Last week’s poll focused on the age old debate of spraying vs dabbing. Unsurprisingly, due to the fact that is the most commonly available application method, spraying won the battle with a total of 73.5% of the vote. What I found particularly interesting about the results was the fact that 20% answered that they didn’t care how the perfume was applied and a number of comments stated that it actually depended on the perfume as to whether they sprayed or dabbed, with dabbing being the preferred method of application for pure parfum/extrait and spraying for Eau de Parfum or Eau de Toilette.
This week’s poll moves on to a completely different subject, that of perfume genres. Tastes in perfume tend to be fairly eclectic and most fumeheads own a number of bottles from a variety of fragrance families, but most will also have a favourite, and I want to know what yours is. Register your vote and let me know your thoughts in the comments box below!
I have to admit that I’m not the hugest fan of leather in fragrance, mainly because I really haven’t a great deal of exposure to the note, which is why I was particularly interested in attending last week’s ‘Evening of Leather’ organised by Lila Das Gupta of Perfume Lovers London/Olfactory Events. I wanted to explore leather, deconstruct and understand it, but most of all I wanted to find a leather that I loved.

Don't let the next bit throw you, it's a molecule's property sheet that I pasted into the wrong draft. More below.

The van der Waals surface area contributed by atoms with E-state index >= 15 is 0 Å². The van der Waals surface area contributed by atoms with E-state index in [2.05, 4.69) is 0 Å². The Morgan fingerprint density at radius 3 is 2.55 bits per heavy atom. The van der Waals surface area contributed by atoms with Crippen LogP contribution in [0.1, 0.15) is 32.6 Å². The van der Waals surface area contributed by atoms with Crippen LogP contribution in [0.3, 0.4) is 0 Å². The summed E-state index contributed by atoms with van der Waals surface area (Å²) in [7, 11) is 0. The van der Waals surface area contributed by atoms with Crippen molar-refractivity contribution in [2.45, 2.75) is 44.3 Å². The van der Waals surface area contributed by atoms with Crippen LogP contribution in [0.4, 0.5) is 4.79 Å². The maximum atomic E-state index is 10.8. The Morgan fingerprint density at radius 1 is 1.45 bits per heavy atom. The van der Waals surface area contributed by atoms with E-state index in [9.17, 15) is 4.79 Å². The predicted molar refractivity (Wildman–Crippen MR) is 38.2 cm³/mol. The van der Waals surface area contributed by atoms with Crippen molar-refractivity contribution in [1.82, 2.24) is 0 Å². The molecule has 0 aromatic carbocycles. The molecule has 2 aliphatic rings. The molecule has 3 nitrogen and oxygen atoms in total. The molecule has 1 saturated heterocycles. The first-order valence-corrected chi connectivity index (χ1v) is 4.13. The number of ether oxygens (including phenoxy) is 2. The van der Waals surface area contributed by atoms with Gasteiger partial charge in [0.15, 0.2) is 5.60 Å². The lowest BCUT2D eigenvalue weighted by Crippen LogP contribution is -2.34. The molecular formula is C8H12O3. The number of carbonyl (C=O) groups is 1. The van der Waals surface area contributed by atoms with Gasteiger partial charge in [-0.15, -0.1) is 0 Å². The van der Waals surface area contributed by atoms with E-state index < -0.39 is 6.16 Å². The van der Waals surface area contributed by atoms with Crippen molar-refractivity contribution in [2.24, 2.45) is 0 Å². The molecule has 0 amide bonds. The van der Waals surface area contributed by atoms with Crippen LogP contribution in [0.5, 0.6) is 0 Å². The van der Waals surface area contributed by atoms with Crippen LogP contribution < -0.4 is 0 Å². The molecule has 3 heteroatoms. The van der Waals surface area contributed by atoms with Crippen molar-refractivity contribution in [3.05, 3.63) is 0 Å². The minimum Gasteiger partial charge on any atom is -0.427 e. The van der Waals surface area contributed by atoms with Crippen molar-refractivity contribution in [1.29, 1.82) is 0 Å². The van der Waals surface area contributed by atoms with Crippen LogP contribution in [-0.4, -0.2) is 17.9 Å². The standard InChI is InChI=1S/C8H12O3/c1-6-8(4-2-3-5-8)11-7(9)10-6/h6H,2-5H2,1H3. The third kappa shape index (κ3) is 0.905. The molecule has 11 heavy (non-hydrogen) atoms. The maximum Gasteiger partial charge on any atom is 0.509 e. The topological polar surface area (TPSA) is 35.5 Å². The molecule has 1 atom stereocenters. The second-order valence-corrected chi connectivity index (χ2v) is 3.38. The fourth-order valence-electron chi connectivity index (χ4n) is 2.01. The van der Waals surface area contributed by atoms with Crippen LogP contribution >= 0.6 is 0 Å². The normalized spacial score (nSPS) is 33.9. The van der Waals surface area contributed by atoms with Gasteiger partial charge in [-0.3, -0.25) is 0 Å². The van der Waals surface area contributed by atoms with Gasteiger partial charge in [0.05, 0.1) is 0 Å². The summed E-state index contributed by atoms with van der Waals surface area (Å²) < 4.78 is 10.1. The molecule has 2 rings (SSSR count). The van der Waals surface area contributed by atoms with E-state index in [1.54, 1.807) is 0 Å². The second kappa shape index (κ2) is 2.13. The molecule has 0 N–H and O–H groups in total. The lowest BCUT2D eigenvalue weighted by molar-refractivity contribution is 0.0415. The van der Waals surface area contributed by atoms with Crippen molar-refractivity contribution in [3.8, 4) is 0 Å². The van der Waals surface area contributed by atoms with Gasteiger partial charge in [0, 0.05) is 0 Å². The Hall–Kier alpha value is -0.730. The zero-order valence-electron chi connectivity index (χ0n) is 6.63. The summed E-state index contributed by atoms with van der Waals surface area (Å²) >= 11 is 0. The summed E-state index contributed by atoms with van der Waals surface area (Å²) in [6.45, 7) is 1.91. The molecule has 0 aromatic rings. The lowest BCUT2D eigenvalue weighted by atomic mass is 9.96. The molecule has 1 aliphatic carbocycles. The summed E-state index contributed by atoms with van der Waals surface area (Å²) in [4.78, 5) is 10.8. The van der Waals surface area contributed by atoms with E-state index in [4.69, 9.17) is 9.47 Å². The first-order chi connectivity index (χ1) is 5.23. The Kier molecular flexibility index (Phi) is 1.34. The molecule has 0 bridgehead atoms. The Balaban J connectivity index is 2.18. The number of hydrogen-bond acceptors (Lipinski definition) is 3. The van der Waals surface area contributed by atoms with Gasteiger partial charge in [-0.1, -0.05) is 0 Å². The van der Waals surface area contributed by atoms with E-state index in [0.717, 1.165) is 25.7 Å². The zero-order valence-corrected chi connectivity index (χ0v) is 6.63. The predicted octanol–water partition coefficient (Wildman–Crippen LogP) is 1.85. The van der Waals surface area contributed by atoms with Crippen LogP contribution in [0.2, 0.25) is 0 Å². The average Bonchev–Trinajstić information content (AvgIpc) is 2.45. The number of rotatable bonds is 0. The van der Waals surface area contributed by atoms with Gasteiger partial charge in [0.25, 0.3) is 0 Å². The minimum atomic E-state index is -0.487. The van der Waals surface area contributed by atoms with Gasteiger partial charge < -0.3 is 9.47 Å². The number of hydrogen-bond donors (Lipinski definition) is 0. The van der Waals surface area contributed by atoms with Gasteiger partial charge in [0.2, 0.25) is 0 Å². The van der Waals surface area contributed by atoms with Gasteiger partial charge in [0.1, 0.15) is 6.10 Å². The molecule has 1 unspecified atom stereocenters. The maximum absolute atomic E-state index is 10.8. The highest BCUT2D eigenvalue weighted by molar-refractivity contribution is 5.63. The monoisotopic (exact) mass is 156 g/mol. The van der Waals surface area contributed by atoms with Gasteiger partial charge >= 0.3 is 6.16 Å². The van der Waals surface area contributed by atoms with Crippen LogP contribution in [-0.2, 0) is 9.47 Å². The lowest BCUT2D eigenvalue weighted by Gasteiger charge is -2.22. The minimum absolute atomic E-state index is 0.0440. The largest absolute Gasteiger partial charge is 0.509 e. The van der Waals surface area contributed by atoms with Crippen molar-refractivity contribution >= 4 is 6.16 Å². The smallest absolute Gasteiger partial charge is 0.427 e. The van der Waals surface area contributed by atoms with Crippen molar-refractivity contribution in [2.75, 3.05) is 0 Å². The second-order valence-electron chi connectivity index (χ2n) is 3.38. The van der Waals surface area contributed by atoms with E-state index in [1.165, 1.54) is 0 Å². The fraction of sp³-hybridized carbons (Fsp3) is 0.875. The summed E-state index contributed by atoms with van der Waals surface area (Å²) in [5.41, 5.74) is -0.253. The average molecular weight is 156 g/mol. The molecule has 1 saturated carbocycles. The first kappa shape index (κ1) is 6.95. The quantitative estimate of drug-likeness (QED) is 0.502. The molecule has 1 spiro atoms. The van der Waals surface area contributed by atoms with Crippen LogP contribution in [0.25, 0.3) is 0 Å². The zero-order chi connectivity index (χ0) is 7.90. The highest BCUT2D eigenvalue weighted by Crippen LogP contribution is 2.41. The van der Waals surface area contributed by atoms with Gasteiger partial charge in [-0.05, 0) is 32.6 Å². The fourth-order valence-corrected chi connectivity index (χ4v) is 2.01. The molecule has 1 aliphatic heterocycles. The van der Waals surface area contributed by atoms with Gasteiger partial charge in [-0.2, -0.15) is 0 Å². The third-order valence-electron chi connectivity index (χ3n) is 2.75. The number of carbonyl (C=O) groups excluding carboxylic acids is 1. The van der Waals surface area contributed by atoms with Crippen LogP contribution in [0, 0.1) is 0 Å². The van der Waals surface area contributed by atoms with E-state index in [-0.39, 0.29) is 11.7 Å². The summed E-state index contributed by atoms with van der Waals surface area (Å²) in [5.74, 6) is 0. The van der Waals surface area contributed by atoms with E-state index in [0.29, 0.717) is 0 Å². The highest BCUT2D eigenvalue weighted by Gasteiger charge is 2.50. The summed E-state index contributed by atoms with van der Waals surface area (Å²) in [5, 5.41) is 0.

Perfume Lovers London is a Meetup Group run by Olfactory Events in conjunction with Basenotes. They have so far held two events, with many more exciting meet ups in the pipeline. An Evening of Leather was hosted by Lila Das Gupta who has a penchant for leather fragrances, was the perfect captain for our voyage of discovery of a note that is steeped in history and comes in many guises.
An Evening of Leather promised to “map out the geography of leather fragrances from the meaty to the haughty” and I’m please to say that it was an event that delivered on all counts. I may have walked into the event being clueless about, and not really loving leather but I left with a new found appreciation for the genre and a head full of leather fragrances that demanded to be explored further.
If you had mentioned the name Bottega Veneta to me a month ago I would have stared at you blankly and wondered who the hell you were talking about. My interest in fashion is more of a passing interest, I can appreciate excellent design and I have a good few fashion books for my coffee table (despite the fact that I don’t actually have a coffee table, sad I know) and I’m more than slightly addicted to Project Runway, but I would never describe myself as a fashionista, hence my somewhat unfashionable ignorance of Bottega Veneta.
So, for those of you, like me, who aren’t aware of Bottega Veneta (which is Italian for ‘Venitian Workshop’), they are an Italian luxury goods house that specialises in leather goods . Like many fashion and luxury goods houses they are diversifying their brand and stepping in to the world of fragrance, every house needs a fragrance these days and if you don’t have one then you are quite behind the times (see Louis Vuitton, although they are going to release something next year).
Their first fragrance, “Bottega Veneta, the Eau de Parfum, evokes the suppleness and sensuality of the house’s renowned leather goods”  and is described as a “leathery floral chypre”.